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Grand Teton National Park Report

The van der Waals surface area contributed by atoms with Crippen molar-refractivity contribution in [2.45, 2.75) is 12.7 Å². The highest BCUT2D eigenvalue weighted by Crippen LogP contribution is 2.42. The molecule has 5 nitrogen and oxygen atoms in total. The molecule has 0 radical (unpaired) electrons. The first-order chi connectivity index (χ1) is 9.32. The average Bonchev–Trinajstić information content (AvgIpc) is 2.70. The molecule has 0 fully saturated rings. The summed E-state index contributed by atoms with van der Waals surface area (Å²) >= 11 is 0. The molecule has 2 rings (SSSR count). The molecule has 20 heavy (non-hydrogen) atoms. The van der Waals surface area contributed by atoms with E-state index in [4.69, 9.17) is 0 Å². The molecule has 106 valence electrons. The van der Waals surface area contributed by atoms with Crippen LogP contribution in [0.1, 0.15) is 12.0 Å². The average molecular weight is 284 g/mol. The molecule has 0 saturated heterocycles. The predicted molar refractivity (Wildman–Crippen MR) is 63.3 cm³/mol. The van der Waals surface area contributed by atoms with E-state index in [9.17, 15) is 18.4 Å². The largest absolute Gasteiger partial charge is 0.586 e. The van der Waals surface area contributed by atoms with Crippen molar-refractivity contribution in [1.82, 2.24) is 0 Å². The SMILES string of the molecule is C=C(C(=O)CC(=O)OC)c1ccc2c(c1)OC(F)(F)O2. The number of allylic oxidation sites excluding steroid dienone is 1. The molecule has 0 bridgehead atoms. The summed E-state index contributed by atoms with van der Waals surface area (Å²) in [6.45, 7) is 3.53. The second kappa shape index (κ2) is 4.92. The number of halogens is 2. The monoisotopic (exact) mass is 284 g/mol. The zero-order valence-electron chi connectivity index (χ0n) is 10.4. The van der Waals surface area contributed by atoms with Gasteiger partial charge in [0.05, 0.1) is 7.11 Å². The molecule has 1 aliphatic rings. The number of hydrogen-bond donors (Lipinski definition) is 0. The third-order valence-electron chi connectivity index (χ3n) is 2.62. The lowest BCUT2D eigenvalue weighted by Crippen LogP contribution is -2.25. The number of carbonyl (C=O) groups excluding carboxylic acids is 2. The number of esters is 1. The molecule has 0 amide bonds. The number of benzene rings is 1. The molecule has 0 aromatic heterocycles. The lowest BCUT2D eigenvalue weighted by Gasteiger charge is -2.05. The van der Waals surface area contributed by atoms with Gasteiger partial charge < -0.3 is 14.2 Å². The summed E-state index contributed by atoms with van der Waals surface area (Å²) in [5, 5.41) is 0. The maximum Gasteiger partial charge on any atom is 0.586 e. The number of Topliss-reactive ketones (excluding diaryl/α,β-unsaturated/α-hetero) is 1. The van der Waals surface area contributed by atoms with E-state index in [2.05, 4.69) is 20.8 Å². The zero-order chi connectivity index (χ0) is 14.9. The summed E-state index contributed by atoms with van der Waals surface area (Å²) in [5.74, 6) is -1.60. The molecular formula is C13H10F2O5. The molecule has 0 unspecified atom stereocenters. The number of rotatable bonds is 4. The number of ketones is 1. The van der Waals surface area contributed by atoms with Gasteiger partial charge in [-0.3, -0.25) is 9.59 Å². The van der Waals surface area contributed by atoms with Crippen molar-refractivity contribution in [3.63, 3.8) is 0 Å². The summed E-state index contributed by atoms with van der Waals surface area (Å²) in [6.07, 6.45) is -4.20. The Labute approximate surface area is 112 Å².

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Overview: GTNP Breeding Bird Monitoring Project. 1. Following initial independent work by M. L. Cody and 3y funding from NPS, we have instigated a scheme for long-term monitoring of breeding land bird populations in a wide variety of habitats representative of the northern Rockies and the Greater Yellowstone Ecosystem (GYE). Census sites are located almost entirely within Grand Teton National Park, where a broad range of representative vegetation types is accessible within close geographic proximity. 2. Some 30 monitoring sites are established within and adjacent to the park in pristine habitat. Sites range from the Jackson Hole lowlands to subalpine and alpine sites, from meadow, sagebrush and marshland, through willow scrub, cottonwood and aspen woodlands, to lodgepole pine and spruce-fir forests. Some sites have a monitoring history of > 30 y; others were established in the mid-1990's. 3. The location and accessibility of the study sites permits all to be regularly and repeatedly censused during the short (6-week) breeding season. Census sites are standardized in area (5-10 ha in size) and mapped in detail (topographic features, vegetation). Census schedules, turung, and methodological protocols will be established and maintained, providing for strictly controlled inter-site and inter-year comparisons in breeding bird populations, species composition, and densities. 4. To evaluate the local versus more regional nature of inter-year variation in bird densities, one widespread habitat (willows) is replicated and censused at locations outside GTNP, in the northern Rockies (Glacier National Park) and central Rockies (Rocky Mountain National Park). 5. The project entails only modest costs (e.g. for transportation), but the projected benefits to science, specifically to resource management, will continue to accumulate as the data base is expanded in future years. As no comparable data base or monitoring scheme exists for the region, the value of the GTNP is apparent, and ensuring its continuance is of critical importance.